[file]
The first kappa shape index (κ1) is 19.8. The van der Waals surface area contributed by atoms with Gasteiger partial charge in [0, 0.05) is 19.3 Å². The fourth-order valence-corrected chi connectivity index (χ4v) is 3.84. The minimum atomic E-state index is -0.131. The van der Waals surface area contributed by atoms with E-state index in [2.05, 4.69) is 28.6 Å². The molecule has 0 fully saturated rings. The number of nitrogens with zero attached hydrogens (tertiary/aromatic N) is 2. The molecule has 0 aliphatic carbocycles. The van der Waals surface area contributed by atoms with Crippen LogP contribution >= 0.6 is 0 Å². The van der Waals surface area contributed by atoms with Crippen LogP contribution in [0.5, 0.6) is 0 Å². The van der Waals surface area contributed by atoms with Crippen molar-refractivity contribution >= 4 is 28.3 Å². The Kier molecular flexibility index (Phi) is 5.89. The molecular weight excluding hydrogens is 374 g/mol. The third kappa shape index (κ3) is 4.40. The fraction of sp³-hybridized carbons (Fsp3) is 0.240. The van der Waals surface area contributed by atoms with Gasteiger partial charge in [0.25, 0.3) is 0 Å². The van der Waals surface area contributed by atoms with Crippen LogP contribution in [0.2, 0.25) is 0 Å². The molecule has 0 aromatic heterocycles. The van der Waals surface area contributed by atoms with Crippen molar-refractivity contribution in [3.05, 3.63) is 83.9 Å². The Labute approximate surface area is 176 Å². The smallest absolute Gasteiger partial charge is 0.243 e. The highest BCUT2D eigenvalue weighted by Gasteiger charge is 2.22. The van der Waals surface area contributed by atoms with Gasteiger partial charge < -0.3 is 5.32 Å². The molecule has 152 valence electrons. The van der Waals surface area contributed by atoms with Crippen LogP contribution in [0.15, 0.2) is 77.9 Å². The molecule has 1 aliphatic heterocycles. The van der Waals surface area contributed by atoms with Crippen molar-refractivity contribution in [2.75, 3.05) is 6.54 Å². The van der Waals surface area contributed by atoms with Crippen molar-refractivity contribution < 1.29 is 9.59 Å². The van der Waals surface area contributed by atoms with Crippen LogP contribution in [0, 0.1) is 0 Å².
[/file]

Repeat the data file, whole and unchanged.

The first kappa shape index (κ1) is 19.8. The van der Waals surface area contributed by atoms with Gasteiger partial charge in [0, 0.05) is 19.3 Å². The fourth-order valence-corrected chi connectivity index (χ4v) is 3.84. The minimum atomic E-state index is -0.131. The van der Waals surface area contributed by atoms with E-state index in [2.05, 4.69) is 28.6 Å². The molecule has 0 fully saturated rings. The number of nitrogens with zero attached hydrogens (tertiary/aromatic N) is 2. The molecule has 0 aliphatic carbocycles. The van der Waals surface area contributed by atoms with Crippen LogP contribution >= 0.6 is 0 Å². The van der Waals surface area contributed by atoms with Crippen LogP contribution in [0.5, 0.6) is 0 Å². The van der Waals surface area contributed by atoms with Crippen molar-refractivity contribution >= 4 is 28.3 Å². The Kier molecular flexibility index (Phi) is 5.89. The molecular weight excluding hydrogens is 374 g/mol. The third kappa shape index (κ3) is 4.40. The fraction of sp³-hybridized carbons (Fsp3) is 0.240. The van der Waals surface area contributed by atoms with Gasteiger partial charge in [0.25, 0.3) is 0 Å². The van der Waals surface area contributed by atoms with Crippen LogP contribution in [0.2, 0.25) is 0 Å². The molecule has 0 aromatic heterocycles. The van der Waals surface area contributed by atoms with Crippen molar-refractivity contribution in [3.05, 3.63) is 83.9 Å². The Labute approximate surface area is 176 Å². The smallest absolute Gasteiger partial charge is 0.243 e. The highest BCUT2D eigenvalue weighted by Gasteiger charge is 2.22. The van der Waals surface area contributed by atoms with Gasteiger partial charge < -0.3 is 5.32 Å². The molecule has 152 valence electrons. The van der Waals surface area contributed by atoms with Crippen LogP contribution in [0.15, 0.2) is 77.9 Å². The molecule has 1 aliphatic heterocycles. The van der Waals surface area contributed by atoms with Crippen molar-refractivity contribution in [2.75, 3.05) is 6.54 Å². The van der Waals surface area contributed by atoms with Crippen molar-refractivity contribution < 1.29 is 9.59 Å². The van der Waals surface area contributed by atoms with Crippen LogP contribution in [0, 0.1) is 0 Å².